• F110 engines have detailed compressor faces and afterburner chambers, no details on the engine sides where they won't be seen
  • Choice of open or closed F110 engine nozzles
  • Detailed intake trunks from inlet to compressor face
  • Detailed landing gear and wheel wells
  • Choice of nose gear strut - normal or kneeling
  • Positionable leading edge flaps with swept-forward option
  • Positionable trailing edge flaps with swept-forward option
  • Wings can be posed swept full-forward, full aft (not oversweep), or parked (oversweep)
  • Positionable stabilators
  • Positionable speed brakes
  • Positionable air refueling probe
  • Positionable tail hook

The kit provides the following external stores options:

  • Choice of under-fuselage pallets - Phoenix or Bombcat
  • Choice of wing glove pylons - Phoenix, Sparrow, Sidewinder, or one targeting pod (in addition to the shoulder-mounted Sidewinder rails)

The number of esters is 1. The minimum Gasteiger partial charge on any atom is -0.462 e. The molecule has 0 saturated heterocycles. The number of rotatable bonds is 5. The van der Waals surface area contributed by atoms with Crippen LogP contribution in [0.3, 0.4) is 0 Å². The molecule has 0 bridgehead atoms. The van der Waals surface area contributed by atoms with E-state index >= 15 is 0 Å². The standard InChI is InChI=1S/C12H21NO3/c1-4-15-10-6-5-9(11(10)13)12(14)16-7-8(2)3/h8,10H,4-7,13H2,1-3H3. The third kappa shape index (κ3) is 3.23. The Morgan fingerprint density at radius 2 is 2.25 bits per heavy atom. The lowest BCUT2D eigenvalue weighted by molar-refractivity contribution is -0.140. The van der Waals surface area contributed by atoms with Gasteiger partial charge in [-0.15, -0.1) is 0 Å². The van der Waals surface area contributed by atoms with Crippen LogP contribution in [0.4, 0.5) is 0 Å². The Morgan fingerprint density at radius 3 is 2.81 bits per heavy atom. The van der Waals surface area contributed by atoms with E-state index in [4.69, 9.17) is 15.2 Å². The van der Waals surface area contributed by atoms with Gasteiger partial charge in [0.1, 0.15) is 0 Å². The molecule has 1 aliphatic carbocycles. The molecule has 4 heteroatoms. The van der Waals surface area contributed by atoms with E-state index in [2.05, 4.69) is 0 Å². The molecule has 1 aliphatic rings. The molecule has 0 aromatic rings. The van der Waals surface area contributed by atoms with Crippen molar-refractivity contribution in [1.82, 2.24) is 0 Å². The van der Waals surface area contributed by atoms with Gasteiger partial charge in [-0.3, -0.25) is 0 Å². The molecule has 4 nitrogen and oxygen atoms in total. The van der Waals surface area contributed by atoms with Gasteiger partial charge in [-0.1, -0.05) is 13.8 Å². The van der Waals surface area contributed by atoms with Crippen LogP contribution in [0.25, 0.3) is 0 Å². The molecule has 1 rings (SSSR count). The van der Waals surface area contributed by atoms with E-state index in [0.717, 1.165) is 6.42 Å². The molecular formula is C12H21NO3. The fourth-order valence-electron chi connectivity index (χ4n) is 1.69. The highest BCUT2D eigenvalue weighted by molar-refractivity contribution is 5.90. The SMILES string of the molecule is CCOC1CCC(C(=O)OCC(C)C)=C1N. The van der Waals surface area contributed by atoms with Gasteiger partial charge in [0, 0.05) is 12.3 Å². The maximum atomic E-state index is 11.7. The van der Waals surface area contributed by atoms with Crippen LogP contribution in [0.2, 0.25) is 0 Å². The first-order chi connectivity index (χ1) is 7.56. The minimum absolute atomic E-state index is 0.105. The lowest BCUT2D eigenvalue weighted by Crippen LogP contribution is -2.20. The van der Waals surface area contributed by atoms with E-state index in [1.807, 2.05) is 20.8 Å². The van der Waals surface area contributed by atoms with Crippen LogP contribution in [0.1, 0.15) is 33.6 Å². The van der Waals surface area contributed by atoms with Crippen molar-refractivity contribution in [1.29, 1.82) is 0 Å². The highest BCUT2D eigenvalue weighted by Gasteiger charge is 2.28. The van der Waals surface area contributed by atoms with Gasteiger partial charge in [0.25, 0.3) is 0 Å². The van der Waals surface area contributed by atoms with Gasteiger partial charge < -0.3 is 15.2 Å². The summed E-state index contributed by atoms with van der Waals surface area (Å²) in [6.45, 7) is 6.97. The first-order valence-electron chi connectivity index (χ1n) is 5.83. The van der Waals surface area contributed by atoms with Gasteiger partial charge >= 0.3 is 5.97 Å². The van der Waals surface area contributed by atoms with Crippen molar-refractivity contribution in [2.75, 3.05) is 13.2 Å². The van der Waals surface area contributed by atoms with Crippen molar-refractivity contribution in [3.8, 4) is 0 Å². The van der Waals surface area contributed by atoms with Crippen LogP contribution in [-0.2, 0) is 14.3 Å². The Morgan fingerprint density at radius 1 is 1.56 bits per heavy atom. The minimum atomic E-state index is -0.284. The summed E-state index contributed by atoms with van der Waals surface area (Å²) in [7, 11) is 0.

• 2 x External Tanks
  • 1 x TARPS
  • 4 x AIM-54C
  • 4 x AIM-7M
  • 4 x AIM-9M
  • 4 x GBU-12
  • 4 x GBU-16
  • 4 x GBU-31
  • 4 x GBU-38

The decals for this release are on three sheets including an extensive set of airframe and weapons stencils. These decals were designed by Furball-Aero Designs. The subjects provided in this release include:

  • F-14D, 164348, VF-213, NH/100, USS Carl Vinson, 2002, CAG aircraft
  • F-14D, 164342, VF-2, NE/106, USS Constellation, 2003
  • F-14D, 164600, VF-31, NK/100, USS Abraham Lincoln, 1997, CAG aircraft
  • F-14D, 164604, VX-9, XF/1, NAS China Lake, 2000
  • F-14D, 163900, VF-101, AD/155, NAS Miramar, 2005